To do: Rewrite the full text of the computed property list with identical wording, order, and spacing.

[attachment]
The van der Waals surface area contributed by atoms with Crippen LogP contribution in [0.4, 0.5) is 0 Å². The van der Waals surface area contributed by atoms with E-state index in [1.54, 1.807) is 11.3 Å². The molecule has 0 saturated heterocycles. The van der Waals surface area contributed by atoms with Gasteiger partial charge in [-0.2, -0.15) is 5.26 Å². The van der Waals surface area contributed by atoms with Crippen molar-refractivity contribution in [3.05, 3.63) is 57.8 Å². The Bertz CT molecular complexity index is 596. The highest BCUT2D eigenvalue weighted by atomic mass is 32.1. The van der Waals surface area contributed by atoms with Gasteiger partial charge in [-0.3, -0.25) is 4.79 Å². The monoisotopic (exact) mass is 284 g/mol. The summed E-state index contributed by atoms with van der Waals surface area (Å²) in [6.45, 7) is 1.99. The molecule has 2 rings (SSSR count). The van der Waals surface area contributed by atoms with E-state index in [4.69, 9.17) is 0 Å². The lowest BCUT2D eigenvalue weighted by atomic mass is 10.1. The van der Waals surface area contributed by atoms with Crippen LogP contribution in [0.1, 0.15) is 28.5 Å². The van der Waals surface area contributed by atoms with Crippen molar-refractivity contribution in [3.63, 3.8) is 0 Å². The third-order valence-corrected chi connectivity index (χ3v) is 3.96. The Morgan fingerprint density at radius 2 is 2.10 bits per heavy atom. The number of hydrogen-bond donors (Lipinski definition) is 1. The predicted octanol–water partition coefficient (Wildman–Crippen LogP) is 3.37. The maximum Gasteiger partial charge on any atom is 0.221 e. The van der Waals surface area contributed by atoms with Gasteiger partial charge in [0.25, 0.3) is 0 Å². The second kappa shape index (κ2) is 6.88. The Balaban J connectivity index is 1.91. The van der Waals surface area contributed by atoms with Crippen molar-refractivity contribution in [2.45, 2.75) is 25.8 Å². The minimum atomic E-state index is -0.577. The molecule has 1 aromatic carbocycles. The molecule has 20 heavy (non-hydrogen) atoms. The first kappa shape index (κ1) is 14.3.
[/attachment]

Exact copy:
The van der Waals surface area contributed by atoms with Crippen LogP contribution in [0.4, 0.5) is 0 Å². The van der Waals surface area contributed by atoms with E-state index in [1.54, 1.807) is 11.3 Å². The molecule has 0 saturated heterocycles. The van der Waals surface area contributed by atoms with Gasteiger partial charge in [-0.2, -0.15) is 5.26 Å². The van der Waals surface area contributed by atoms with Crippen molar-refractivity contribution in [3.05, 3.63) is 57.8 Å². The Bertz CT molecular complexity index is 596. The highest BCUT2D eigenvalue weighted by atomic mass is 32.1. The van der Waals surface area contributed by atoms with Gasteiger partial charge in [-0.3, -0.25) is 4.79 Å². The monoisotopic (exact) mass is 284 g/mol. The summed E-state index contributed by atoms with van der Waals surface area (Å²) in [6.45, 7) is 1.99. The molecule has 2 rings (SSSR count). The van der Waals surface area contributed by atoms with E-state index in [4.69, 9.17) is 0 Å². The lowest BCUT2D eigenvalue weighted by atomic mass is 10.1. The van der Waals surface area contributed by atoms with Crippen LogP contribution in [0.1, 0.15) is 28.5 Å². The van der Waals surface area contributed by atoms with Crippen molar-refractivity contribution in [3.63, 3.8) is 0 Å². The third-order valence-corrected chi connectivity index (χ3v) is 3.96. The Morgan fingerprint density at radius 2 is 2.10 bits per heavy atom. The number of hydrogen-bond donors (Lipinski definition) is 1. The predicted octanol–water partition coefficient (Wildman–Crippen LogP) is 3.37. The maximum Gasteiger partial charge on any atom is 0.221 e. The van der Waals surface area contributed by atoms with Gasteiger partial charge in [0.25, 0.3) is 0 Å². The second kappa shape index (κ2) is 6.88. The Balaban J connectivity index is 1.91. The van der Waals surface area contributed by atoms with Crippen molar-refractivity contribution in [2.45, 2.75) is 25.8 Å². The minimum atomic E-state index is -0.577. The molecule has 1 aromatic carbocycles. The molecule has 20 heavy (non-hydrogen) atoms. The first kappa shape index (κ1) is 14.3.